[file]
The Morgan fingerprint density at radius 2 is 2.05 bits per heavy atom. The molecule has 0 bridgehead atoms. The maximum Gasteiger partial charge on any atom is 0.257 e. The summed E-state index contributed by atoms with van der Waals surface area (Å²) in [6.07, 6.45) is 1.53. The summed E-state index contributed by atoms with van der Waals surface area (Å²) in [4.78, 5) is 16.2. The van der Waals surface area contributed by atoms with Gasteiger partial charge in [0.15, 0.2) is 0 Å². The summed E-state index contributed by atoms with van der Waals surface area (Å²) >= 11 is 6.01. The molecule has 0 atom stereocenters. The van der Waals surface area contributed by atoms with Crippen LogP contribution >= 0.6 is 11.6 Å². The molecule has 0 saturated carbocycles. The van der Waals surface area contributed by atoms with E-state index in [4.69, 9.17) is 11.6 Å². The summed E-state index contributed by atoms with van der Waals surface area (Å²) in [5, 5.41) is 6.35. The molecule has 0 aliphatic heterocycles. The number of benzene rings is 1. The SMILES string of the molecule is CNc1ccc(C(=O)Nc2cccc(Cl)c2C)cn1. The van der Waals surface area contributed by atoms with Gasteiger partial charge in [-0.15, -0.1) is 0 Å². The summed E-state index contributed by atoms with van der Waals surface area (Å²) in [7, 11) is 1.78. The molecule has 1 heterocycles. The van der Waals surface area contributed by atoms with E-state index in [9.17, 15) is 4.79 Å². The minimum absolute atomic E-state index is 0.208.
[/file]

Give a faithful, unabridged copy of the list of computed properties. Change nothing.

The Morgan fingerprint density at radius 2 is 2.05 bits per heavy atom. The molecule has 0 bridgehead atoms. The maximum Gasteiger partial charge on any atom is 0.257 e. The summed E-state index contributed by atoms with van der Waals surface area (Å²) in [6.07, 6.45) is 1.53. The summed E-state index contributed by atoms with van der Waals surface area (Å²) in [4.78, 5) is 16.2. The van der Waals surface area contributed by atoms with Gasteiger partial charge in [0.15, 0.2) is 0 Å². The summed E-state index contributed by atoms with van der Waals surface area (Å²) >= 11 is 6.01. The molecule has 0 atom stereocenters. The van der Waals surface area contributed by atoms with Crippen LogP contribution >= 0.6 is 11.6 Å². The molecule has 0 saturated carbocycles. The van der Waals surface area contributed by atoms with E-state index in [4.69, 9.17) is 11.6 Å². The summed E-state index contributed by atoms with van der Waals surface area (Å²) in [5, 5.41) is 6.35. The molecule has 0 aliphatic heterocycles. The number of benzene rings is 1. The SMILES string of the molecule is CNc1ccc(C(=O)Nc2cccc(Cl)c2C)cn1. The van der Waals surface area contributed by atoms with Gasteiger partial charge in [-0.15, -0.1) is 0 Å². The summed E-state index contributed by atoms with van der Waals surface area (Å²) in [7, 11) is 1.78. The molecule has 1 heterocycles. The van der Waals surface area contributed by atoms with E-state index in [9.17, 15) is 4.79 Å². The minimum absolute atomic E-state index is 0.208.